China's Heavy Investment Could Hurt Africa in Face of Slowdown

Sub-Saharan Africa is at far greater risk to a slowdown in China than in the eurozone, Fitch says, meaning the region is likely isolated enough to weather Europe’s tumultuous debt storms.

That’s because China plays a critical role is the region’s trading activities, now making up 17% of its total exports and 14% of its imports, a part of the country’s quest for cheap raw materials.

While the European Union is still Africa’s largest trading partner, Fitch estimates that within 10 years China will be a more important trade partner than both the U.S. and EU. In 2010, Africa’s net surplus with China hit $16.9 billion.

The analysis by Fitch comes on the eve of a key eurozone summit that is expected to analyze a financial rescue package in the troubled debt-burdened region.

Only about 30% of Africa’s total exports are headed toward the eurozone, although, there are some regions, like Cape Verde, that ship more than 90%.

“Developments in the eurozone will have an impact on SSA but we do not expect it to have a serious impact on growth,” Richard Fox, head of Middle East and Africa for Fitch Ratings said at a conference in London on Tuesday, according to the Financial Times.

Having been somewhat sheltered from the global trade surplus, Africa is expected to escape relatively unscathed from the eurozone crisis. However, with China's investments surging over the last decade, a slowdown there would be much more detrimental to Africa's growth.

Fitch estimates that total export and import lending to Africa reached $67.2 billion between 2001 and 2010, exceeding World Bank lending to Africa. A majority of the loans were backed by the Chinese and were related to infrastructure, including a $10 billion loan to Ghana for railway and energy infrastructure and a $500 million loan to Angola for roads.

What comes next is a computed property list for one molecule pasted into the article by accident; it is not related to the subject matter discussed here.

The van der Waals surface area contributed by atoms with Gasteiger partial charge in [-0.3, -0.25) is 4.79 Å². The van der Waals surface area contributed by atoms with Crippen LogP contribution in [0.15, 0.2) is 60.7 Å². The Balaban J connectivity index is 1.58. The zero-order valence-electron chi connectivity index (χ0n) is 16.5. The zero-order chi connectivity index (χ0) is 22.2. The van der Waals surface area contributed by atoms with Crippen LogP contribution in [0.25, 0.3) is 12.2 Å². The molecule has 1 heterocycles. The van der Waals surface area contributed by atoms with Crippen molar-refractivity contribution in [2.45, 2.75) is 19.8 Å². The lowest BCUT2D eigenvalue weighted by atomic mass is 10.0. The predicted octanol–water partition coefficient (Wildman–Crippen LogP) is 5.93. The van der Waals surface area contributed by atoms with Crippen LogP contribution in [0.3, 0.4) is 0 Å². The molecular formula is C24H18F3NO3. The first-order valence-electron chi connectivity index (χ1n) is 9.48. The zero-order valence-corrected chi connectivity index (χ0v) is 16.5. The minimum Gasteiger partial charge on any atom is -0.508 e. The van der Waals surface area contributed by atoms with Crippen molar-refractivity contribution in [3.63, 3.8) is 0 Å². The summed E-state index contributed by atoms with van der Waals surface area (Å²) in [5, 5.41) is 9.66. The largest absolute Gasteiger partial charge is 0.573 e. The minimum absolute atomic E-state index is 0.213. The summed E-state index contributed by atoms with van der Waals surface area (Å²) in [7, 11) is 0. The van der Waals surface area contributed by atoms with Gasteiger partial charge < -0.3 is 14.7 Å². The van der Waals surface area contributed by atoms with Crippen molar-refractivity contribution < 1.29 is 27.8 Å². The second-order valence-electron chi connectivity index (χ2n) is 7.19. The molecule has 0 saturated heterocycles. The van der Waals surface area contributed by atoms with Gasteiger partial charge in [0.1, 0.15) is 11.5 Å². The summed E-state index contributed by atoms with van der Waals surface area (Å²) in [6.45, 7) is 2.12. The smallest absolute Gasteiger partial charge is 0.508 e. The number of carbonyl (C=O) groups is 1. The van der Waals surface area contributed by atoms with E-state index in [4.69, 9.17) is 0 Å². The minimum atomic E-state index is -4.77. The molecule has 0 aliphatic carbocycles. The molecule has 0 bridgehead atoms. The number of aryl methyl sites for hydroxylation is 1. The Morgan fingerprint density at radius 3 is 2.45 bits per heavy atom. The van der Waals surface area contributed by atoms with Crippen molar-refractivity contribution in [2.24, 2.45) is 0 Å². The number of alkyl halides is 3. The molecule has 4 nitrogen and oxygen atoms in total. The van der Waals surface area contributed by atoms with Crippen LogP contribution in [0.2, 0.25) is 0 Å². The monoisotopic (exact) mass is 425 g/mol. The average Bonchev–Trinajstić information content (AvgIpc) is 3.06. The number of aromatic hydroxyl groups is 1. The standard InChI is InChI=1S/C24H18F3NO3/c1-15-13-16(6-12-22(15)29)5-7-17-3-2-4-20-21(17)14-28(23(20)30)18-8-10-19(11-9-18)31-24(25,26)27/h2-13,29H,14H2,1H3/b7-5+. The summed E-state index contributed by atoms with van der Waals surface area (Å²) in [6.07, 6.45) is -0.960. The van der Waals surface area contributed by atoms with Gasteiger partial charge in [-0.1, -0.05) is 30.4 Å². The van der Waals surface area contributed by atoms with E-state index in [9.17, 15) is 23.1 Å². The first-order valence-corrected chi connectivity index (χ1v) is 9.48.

The investments from China are crucial to the region’s growth, with the World Bank estimating that poor infrastructure cuts Sub-Saharan Africa’s GDP growth by 2% a year. To close that gap, annual infrastructure spending of $93 billion over the next decade is needed, the World Bank says, which is approximately what China has invested over the last 10 years.

But China isn’t just lending money for these projects, its companies are also behind much of the building and labor, Fitch says. China’s rapid industrialization and sharp increase in population has caused its demand for oil and other commodities to soar in recent years, which has kept prices competitive in Africa.

While the region as a whole has a trade surplus with China, it is led by oil- and mineral- rich Angola and Zambia, reflected in the 90% of African exports to China that are fuels and mining products.

China is a global leader in commodities imports, and exports to China account for 31% of Angola’s GDP, while those in Zambia amount to 14%.